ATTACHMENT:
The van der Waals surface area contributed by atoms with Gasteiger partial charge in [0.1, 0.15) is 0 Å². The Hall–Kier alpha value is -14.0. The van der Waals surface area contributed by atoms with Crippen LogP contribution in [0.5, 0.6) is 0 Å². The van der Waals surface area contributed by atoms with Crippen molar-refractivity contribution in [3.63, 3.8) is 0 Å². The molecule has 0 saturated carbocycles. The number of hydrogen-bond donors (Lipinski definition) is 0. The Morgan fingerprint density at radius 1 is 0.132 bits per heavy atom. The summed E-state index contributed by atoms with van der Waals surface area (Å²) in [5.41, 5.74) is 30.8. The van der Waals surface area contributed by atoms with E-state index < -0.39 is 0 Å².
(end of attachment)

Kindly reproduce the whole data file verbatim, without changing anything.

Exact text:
The van der Waals surface area contributed by atoms with Gasteiger partial charge in [0.1, 0.15) is 0 Å². The Hall–Kier alpha value is -14.0. The van der Waals surface area contributed by atoms with Crippen LogP contribution in [0.5, 0.6) is 0 Å². The van der Waals surface area contributed by atoms with Crippen molar-refractivity contribution in [3.63, 3.8) is 0 Å². The molecule has 0 saturated carbocycles. The number of hydrogen-bond donors (Lipinski definition) is 0. The Morgan fingerprint density at radius 1 is 0.132 bits per heavy atom. The summed E-state index contributed by atoms with van der Waals surface area (Å²) in [5.41, 5.74) is 30.8. The van der Waals surface area contributed by atoms with E-state index < -0.39 is 0 Å².